Isanya Köhne

Hello spring, it’s nice to see you again! Despite the hay fever symptoms, this is one of the most enjoyable times in the Netherlands. After a long, cold winter our 2 million cows welcome the sunlight as they frolic around the fields. The trees grow back their leaves and the flowers start to grow. And it’s one flower in particular that makes this time of the year extra special; the famous Dutch Tulip. 

If one were to ask you to name four things that represent the Netherlands, we’re pretty certain that one of those four things you’d mention would be tulips. And we don’t blame you! The Netherlands has made herself pretty famous for her beautiful tulip fields and definitely considers it as one of her national symbols. You will find many souvenir stores that sell the variously coloured flower in decorative pieces. But even though many people associate the flower with the Netherlands, it’s origin is actually in the Mediterranean, primarily in Turkey. The Western world got introduced to the tulip flower around 1550 by an Austrian man who happened to have stumbled upon them in Turkey. Persian sultans used to wear the tulips on their turban as a symbol. Over the years the tulip flower spread to many corners of the earth, with the biggest variety in between the three mountains of Central Asia.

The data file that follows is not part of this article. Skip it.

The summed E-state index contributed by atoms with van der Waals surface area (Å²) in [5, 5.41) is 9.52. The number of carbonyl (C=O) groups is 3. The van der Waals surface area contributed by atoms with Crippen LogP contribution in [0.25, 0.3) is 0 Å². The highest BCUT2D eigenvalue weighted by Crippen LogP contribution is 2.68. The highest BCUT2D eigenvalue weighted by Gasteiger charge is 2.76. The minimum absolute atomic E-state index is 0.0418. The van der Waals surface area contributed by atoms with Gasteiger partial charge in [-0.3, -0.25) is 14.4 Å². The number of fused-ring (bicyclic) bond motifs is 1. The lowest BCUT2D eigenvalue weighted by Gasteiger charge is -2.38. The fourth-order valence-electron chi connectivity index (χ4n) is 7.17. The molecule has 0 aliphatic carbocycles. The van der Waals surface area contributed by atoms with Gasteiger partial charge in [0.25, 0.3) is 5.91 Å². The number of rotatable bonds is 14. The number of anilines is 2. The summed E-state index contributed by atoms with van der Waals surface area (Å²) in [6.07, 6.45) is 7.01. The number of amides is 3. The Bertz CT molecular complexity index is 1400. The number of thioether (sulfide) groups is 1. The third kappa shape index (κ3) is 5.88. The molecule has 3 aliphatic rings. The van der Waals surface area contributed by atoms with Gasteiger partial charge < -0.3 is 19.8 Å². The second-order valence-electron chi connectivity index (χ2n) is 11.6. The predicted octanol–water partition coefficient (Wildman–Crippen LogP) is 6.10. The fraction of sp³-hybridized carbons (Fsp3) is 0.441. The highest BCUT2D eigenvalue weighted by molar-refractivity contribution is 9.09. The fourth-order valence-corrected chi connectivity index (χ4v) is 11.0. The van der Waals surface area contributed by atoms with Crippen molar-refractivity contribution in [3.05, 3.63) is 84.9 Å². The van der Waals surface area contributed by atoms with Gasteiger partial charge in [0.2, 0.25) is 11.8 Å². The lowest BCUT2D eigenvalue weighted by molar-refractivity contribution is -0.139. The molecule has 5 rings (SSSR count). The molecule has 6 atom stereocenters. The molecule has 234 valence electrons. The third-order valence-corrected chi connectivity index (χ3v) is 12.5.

However, despite the many occurrences, the Netherlands has claimed the biggest popularity when it comes to the flower, being one of the most important exporting countries of tulips and tulip bulbs. Every year in the months of April to June, many fields of the flower transform into a colourful paradise. To be able to bloom in this period, the bulbs get planted around October and November. Every tulip you see in bloom outside the original bloom period, is called a botanical tulip, which is a modified version of the original, but just as beautiful. 


We understand that this year might not be the time to flock to these beautiful fields, but if by miracle the situation resolves, we highly suggest to go check them out (or come visit another year!). One of the most popular places to go and see millions of the famous tulip is called ‘Keukenhof’. With paid entrance you and many others can go and explore different routes though a flower park like no other. But, if you’d like to see the tulips in the original fields as they typically grow for export, you’ll have to head to South Holland, North Holland, West Friesland or the island Goerree-Overflakkee. Once you’re there, make sure you ask the farmer/owner of the field if you’re allowed to head in between the tulips to take your next Instagram photo, as it is private property of course!

For now, we encourage you to simply dream away with these beautiful sights in mind and when the time comes, support the local tulip growers by purchasing a bouquet of these beautifully diverse flowers.